Well, Jabra, of course your “Jabra Direct” headset setup application
is Chromium based, or whatever enormous rendering engine is en vogue
today. After all, the application has at least five pages to show, and
ten buttons or so, so clearly you need a full-blown web browser to
show this surfeit of UI.
And of course this means that the two-bit application comes in at
five processes. Efficiency is for the wimps!
And yes, of course closing the windows only does exactly that, but
leaves the five processes running forever, doing God knows what, and
with no sign whatsoever of their presence (such as a tray icon or so).
Another entry on the list of sometimes useful applications that
nonetheless get installed only when needed and then removed
The Python-on-Windows people are at it again. This time they have
os.path.expanduser() in 3.8.
expanduser() treated a tilde at the front of the path
given to it the same as a *ix shell, i.e. ‘~/’ was replaced by the
current user’s home directory, and ‘~user/’ with that of user
More specifically, it used the value of the
USERPROFILE if the former did not exist, or
HOMEDRIVE\HOMEPATH as a final fallback (on NT 3.51, perhaps?).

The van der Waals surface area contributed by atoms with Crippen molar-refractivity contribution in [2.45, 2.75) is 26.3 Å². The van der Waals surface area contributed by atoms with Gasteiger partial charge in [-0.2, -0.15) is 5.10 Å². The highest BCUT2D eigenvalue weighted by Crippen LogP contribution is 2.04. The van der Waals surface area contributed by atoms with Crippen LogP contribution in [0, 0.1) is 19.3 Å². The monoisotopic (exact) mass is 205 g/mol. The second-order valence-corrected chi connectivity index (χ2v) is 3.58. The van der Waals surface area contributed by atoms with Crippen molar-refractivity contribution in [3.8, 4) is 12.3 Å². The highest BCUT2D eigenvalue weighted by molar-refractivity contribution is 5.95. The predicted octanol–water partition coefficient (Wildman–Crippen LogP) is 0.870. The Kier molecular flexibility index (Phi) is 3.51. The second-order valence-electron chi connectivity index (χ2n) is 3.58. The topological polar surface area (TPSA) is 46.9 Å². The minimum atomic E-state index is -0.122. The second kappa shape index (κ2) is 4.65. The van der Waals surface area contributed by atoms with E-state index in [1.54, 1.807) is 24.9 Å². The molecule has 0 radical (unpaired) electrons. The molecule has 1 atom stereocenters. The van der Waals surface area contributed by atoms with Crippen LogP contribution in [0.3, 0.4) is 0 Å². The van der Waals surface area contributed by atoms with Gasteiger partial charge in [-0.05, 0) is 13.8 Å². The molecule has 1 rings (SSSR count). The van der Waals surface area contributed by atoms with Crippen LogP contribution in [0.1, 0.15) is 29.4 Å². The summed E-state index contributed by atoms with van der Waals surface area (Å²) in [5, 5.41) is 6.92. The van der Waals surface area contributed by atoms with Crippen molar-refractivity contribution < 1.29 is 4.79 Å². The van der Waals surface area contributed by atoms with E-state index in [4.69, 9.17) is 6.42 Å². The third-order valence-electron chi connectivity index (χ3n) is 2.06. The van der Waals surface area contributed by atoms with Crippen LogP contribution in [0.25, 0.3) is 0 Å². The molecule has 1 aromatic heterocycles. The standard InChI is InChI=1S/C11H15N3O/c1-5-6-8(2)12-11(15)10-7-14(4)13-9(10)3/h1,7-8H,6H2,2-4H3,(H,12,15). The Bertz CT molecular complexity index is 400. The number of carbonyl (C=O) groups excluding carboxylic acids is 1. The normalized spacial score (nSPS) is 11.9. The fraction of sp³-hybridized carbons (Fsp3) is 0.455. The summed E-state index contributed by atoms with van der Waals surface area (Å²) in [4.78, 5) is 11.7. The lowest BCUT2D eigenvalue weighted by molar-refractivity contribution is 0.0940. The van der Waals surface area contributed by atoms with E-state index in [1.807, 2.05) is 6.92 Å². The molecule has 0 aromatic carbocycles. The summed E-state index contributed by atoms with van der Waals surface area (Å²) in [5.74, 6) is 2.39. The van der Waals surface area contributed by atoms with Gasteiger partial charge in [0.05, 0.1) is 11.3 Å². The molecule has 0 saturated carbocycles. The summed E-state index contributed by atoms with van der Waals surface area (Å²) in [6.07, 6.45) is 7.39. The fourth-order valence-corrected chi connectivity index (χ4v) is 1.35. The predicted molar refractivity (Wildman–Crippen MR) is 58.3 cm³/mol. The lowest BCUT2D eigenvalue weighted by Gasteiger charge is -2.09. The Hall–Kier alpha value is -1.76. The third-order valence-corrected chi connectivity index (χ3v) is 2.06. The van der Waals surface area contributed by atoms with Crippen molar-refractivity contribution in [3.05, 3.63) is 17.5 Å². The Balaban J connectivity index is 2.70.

Then someone complained about that, Python bug
#36264, and for some reason
unknown to the world, it was decided not to consider
This (and I’m speaking out of a deep personal animus) was the most
misguided decision since splitting the Windows distribution into 22
MSI packages per architecture.
Because the supposed rationale for the change is that
HOME is not a
“special” variable on Windows, i.e. it is not something the
system/shell cares more about than any other environment variable.
So what? It was documented that it was used by
that is what matters. Explicitly mentioning some behavior in the
documentation, without a note that it is an implementation detail
subject to change, is what interface contracts are made of.
The documentation does not make any claims that
HOME is used because
it is of any particularly exalted rank, it simply says it is used.
The relevant paragraph could even be read simply as “the user’s home
directory, unless overridden with
In a particularly cruel twist, the original complainant even pointed
out that their problem was actually caused by a bug in MSYS, but the
Python-on-Windows maintainer apparently felt that this localized
problem with a single tool merited breaking part of the Python
standard library for everyone. (The tool was Git, but still …)